When The Tree House Hardwoods opened its doors in South Burlington, Vermont, in 2014, the mission was to keep it simple and sell lumber with basic services like planing boards.
Nearly a decade later, the operation has expanded three times to accommodate complex wood projects, like ornate replica column bases for historical buildings and custom molding. Most of their growth, though, comes from the increasing demand for butcher block countertops made from Vermont maple.
"We have more demand than we have production capacity. We just can't produce butcher blocks as fast as people want to buy them no matter how much we do," said Adam Claussen, who works in the mill shop.
Owner Lucas Jenson says they've found their audience among buyers who understand the value of integrating wood into their homes.
"There is a butcher block mentality or butcher block state of mind," Jenson explained. "Some people are totally fine with a Corian or a laminated countertop. People interested in a butcher block countertop…there's something about the quality of the environment they've chosen to live in."
One thing is immediately clear upon seeing the quality of craftsmanship and passion The Tree House team brings to their work: wood is their art form, and it's anything but simple. Their signature Vermont Butcherblock Company countertops are made in a multi-step process that normally takes eight to ten weeks to deliver after a customer orders.
It's a process they say will soon be cut to only two to three weeks as part of their most recent facility upgrade, made possible by a $75,000 Working Lands Enterprise Initiative (WLEI) grant.
"This equipment has been transformative. It has transformed this shop more than anything else we've ever done since we started," Jenson said.
Working Lands Grant Supports New Equipment for Faster Turnaround
In the fall of 2022, three new pieces of equipment were purchased with the grant funds, and the workshop space was expanded to create room.
Within just a few months of the upgrade, the team saw a 50 percent reduction in the time it takes to produce a butcherblock countertop. The impact is evident in every area of the business, including their retail store, where butcher blocks can be purchased off the shelf for the first time.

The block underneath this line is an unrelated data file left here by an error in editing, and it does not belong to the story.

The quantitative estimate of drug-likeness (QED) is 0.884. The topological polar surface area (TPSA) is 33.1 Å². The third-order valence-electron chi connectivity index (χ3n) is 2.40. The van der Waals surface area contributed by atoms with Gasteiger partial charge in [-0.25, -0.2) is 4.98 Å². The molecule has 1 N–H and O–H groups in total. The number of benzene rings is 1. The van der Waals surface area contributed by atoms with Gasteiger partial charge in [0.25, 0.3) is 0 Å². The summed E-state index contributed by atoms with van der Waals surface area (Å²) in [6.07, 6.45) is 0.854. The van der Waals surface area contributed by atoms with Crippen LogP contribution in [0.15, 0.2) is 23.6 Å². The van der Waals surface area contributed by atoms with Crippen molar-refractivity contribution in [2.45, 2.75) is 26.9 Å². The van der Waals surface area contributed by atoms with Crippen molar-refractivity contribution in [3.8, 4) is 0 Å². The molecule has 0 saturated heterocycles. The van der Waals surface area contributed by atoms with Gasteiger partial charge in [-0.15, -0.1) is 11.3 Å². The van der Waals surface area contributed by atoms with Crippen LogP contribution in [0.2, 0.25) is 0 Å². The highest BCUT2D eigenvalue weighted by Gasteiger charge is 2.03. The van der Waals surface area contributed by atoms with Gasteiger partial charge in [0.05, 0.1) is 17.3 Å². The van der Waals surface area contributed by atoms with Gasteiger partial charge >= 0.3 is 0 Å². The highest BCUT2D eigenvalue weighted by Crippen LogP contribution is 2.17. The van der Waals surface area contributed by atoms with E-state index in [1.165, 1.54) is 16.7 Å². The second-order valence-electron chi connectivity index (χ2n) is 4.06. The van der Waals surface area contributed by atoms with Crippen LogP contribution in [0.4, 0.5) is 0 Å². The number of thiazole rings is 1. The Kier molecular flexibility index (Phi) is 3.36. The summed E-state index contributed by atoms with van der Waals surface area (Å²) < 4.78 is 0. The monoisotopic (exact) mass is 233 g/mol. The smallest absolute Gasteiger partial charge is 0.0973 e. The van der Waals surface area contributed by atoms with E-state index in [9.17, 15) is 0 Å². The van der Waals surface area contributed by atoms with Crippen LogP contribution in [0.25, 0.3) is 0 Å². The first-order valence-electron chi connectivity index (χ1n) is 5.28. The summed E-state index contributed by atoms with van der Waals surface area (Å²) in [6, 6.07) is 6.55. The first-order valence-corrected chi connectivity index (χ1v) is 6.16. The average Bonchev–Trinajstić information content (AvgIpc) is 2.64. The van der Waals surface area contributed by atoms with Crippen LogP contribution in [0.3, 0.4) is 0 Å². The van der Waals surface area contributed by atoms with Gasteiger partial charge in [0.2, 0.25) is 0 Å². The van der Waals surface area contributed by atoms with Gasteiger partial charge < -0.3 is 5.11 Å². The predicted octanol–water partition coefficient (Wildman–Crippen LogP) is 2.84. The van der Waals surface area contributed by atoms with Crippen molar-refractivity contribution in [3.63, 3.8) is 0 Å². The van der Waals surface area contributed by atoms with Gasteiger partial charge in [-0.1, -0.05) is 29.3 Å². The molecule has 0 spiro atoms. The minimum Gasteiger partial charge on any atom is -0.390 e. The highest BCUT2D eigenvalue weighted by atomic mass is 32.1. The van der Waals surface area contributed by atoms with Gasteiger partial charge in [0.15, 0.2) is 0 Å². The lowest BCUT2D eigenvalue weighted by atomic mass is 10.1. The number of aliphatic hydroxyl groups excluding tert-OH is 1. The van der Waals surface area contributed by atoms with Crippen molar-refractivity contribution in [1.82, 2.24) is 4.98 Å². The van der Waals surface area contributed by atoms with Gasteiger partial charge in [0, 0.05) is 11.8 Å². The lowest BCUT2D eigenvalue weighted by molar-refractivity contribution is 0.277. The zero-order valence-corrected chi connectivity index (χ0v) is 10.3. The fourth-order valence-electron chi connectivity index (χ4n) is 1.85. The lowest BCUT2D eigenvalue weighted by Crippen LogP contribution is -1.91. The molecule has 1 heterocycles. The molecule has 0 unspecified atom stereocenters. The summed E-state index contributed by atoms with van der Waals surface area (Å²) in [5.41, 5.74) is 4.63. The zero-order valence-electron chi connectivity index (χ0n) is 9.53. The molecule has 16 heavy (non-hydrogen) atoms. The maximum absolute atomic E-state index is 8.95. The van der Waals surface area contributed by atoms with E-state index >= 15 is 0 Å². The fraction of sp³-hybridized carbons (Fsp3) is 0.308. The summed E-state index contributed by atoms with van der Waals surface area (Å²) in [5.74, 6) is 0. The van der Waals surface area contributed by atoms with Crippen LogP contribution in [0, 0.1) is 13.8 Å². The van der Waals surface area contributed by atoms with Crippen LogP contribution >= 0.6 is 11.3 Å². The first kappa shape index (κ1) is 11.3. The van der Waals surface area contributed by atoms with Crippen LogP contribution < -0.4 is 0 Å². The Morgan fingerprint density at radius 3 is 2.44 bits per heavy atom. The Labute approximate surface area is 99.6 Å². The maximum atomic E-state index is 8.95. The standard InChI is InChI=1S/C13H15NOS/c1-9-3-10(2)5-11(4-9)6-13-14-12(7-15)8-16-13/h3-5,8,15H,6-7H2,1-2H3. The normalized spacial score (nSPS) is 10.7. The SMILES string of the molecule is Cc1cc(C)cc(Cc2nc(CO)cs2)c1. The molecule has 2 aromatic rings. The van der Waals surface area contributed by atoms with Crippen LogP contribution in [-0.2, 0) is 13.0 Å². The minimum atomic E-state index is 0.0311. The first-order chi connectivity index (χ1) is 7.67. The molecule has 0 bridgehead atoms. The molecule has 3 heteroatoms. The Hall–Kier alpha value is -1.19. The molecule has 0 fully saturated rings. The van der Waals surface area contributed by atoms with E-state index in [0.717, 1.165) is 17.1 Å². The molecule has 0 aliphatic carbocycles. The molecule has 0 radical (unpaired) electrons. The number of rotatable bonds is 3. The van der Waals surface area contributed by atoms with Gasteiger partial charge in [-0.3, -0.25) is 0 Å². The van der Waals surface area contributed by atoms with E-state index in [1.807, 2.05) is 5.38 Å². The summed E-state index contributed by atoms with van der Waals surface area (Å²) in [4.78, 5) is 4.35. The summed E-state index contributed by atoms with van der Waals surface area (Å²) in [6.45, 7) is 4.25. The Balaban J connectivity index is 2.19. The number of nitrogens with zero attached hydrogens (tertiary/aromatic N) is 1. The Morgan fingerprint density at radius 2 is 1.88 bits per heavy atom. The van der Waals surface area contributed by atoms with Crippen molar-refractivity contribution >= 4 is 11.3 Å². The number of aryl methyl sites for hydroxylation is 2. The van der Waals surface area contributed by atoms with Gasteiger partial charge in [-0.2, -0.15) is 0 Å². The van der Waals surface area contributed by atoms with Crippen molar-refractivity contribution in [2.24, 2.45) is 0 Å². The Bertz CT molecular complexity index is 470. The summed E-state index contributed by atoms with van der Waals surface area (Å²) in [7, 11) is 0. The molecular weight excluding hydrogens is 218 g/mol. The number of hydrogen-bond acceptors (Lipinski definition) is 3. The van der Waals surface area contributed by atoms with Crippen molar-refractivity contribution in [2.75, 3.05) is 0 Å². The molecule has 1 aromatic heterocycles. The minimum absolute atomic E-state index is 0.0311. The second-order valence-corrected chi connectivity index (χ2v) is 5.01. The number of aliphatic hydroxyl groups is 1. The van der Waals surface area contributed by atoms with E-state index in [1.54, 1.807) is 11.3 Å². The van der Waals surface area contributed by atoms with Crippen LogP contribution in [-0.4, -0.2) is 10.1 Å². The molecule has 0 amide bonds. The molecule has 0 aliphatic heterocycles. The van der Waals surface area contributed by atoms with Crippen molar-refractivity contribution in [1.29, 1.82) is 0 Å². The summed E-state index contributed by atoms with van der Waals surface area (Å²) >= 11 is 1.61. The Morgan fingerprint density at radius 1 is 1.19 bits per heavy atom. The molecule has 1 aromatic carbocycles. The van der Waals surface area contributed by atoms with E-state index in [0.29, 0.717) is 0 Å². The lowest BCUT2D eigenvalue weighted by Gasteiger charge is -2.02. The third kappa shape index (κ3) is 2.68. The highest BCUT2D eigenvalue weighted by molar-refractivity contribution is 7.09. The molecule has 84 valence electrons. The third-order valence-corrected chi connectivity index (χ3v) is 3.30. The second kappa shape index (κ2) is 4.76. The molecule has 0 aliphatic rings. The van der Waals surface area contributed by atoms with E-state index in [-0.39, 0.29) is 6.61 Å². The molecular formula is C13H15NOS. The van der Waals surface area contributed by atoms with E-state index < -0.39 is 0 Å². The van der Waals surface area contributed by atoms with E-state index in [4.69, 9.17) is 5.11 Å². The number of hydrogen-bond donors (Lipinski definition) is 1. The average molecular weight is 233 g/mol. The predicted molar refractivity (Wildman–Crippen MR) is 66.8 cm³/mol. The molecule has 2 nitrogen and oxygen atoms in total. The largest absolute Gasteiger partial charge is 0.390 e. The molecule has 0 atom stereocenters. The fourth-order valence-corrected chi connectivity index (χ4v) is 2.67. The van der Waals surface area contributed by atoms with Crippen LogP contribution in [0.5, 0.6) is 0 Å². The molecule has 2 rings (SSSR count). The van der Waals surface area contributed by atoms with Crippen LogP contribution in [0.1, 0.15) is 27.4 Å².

"This equipment has allowed us to leap forward from a wood shop into more of a manufacturing and production facility," workshop manager Jeremy Ravelin said. "We still do customized work, but this allows us to have butcher blocks in stock and not have every single one be a special order."
The first piece of new equipment in the optimized process is a gang rip saw, which cuts a board into multiple butcherblock strips with one pass rather than three to four passes.
"Before, we used to make the strips one at a time. The new saw has multiple blades in it, so we just send the whole board through the machine, and it spits out three or four strips on the other end," Claussen said of the process. "It's easily seven or eight times faster than the way we were doing it before. This week, we ran about 3,000 board feet of maple into strips in three hours. Before, it would have taken us three or four days."
The next phase of improvements can be seen in the gluing process. The grant funds were used to purchase a new glue rack that holds multiple countertops in a self-contained clamping system that is easy to access because it rotates like a giant wheel. This allows the team to access any of the countertops quickly and safely.
Before the new system, their glued countertops were in a stacking rack with heavy removable clamps, and if they needed the countertop on the bottom, they had to unload all of them to get it. The new machine reduces the heavy lifting of clamps and countertops for a safer work environment.
The speed of the cutting and gluing process together has been a game-changer.